Most of the stories we’ve seen thus far about “empty the jails” recidivism have come out of our larger urban centers like New York City and Los Angeles. But even some of the smaller cities have been getting in on the action. Today’s story took place in Greeley, Colorado, a city of roughly 100,000 people located to the north of Denver. It sounds as if 18-year-old Nathanial Neisler is getting off to a fine start in his adult life, since he managed to get himself arrested and taken to the Weld County Jail this week. But given the nature of his crime and the ongoing concerns over the pandemic, Neisler was quickly assigned a court date and released.

That’s when the young man demonstrated what could be interpreted as a serious case of poor judgment. Rather than departing the area quickly to celebrate his newly-won freedom, Neisler decided to go over to the facility’s motor pool and break into a car to steal some money. Within moments he was back in the jail, this time to be held without bond.

A Highlands Ranch teenager was booked in to the Weld County Jail less than an hour after he was released from the same facility. Weld County Sheriff Steve Reams said Nathanial Neisler, 18, was arrested 45 minutes after his initial release from jail on suspicion of first-degree criminal trespass of a vehicle.

According to a release from Reams, Neisler broke in to a vehicle at the Weld County Motor Pool and stole $2.08 from inside. He allegedly told responding officers he stole the money to use on a pay phone.

To be clear, this is more of an example of the criminals doing dumb things genre than any real threat to society. Neisler wasn’t originally in court for any sort of violent crime. He was arrested for driving more than forty miles per hour over the speed limit. Yes, that’s dangerous and unsafe, but it’s not exactly up there with armed robbery. Even the second crime wasn’t one that was going to make the five o’clock news. He stole a grand total of two dollars and eight cents from the county vehicle he broke into.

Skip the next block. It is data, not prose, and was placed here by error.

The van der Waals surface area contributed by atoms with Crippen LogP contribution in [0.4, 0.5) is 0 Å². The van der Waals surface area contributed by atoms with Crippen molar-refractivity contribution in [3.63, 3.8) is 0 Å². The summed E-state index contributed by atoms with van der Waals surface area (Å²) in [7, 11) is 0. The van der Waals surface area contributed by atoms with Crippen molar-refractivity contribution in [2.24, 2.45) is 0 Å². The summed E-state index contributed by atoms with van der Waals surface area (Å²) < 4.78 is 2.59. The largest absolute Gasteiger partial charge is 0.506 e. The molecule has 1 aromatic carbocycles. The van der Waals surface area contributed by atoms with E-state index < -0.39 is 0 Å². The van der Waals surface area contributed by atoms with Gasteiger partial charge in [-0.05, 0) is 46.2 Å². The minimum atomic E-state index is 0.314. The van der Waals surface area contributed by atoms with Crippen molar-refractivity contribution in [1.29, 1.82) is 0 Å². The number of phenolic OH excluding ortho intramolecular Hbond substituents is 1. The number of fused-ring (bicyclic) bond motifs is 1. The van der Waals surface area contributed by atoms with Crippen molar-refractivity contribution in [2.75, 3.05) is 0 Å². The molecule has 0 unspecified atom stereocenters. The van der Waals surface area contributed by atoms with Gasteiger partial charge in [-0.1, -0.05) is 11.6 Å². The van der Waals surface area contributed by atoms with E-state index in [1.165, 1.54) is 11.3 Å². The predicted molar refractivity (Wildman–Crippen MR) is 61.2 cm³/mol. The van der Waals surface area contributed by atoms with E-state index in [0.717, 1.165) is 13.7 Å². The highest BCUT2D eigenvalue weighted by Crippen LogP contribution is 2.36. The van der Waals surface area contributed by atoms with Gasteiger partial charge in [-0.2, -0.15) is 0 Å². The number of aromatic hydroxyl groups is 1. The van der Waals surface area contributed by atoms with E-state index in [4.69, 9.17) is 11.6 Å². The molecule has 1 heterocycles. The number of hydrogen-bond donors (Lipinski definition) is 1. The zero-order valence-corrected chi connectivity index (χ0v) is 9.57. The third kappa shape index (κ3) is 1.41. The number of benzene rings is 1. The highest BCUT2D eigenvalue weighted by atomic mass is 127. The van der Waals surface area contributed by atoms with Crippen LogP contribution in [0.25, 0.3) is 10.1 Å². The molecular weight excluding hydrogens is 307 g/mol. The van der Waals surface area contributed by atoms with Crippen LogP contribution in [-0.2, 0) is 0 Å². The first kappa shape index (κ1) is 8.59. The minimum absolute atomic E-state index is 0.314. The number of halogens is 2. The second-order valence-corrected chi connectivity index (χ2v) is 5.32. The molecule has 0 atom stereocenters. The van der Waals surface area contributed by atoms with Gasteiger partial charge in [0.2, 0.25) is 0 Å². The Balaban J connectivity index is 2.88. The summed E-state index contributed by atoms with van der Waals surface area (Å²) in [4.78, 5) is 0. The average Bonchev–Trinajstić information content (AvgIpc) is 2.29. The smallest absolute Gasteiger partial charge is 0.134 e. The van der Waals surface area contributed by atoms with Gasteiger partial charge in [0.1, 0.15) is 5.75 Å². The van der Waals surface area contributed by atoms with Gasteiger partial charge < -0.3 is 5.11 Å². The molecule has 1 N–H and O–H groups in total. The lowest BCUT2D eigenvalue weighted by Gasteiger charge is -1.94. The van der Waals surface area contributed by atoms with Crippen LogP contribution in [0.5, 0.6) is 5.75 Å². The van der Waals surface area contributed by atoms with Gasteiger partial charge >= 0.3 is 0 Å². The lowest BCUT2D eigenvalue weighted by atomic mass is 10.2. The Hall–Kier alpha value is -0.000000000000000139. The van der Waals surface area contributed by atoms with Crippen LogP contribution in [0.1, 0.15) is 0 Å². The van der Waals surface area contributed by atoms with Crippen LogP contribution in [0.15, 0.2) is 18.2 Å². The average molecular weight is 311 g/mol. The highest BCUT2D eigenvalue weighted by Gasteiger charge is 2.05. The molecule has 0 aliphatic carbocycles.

But with all of that said, this case is only one of many examples we’ve seen of people being immediately released from jail only to rapidly head out and commit additional crimes. (The act of breaking into the vehicle was more serious than the petty nature of the amount of change the kid stole.) Frankly, I’m kind of surprised they decided to hold him over for criminal trespass of a vehicle unless he’s got more of a rap sheet than is mentioned in the report.

If nothing else, Mr. Neisler serves as a reminder of the many other cases we’ve seen since the pandemic began being used as an excuse to “empty the jails,” most of them far more serious. There was the high risk-sex offender in California who was turned loose, only to almost immediately begin exposing himself to women at his parole office. A convicted rapist in New York City was released early and lasted barely a week before sexually assaulting and attempting to rape another woman. And then there was the Florida man who was serving time on drug and weapons charges before being released early, only to be arrested for murder the next day.

As has been pointed out repeatedly, elected officials in many of these cities had been pushing to decrease prison and jail populations long before the novel coronavirus showed up. And in some cases, such as the Florida case I just mentioned above, the jail had registered no positive cases of COVID-19 and was not overcrowded. The pandemic is being used as an excuse to advance a criminal justice “reform” agenda even faster than it might have happened otherwise.

But the reality is that we have prisons and jails for a reason. Believing that there are too many people locked up shouldn’t empower you to endanger everyone else because of your personal agenda.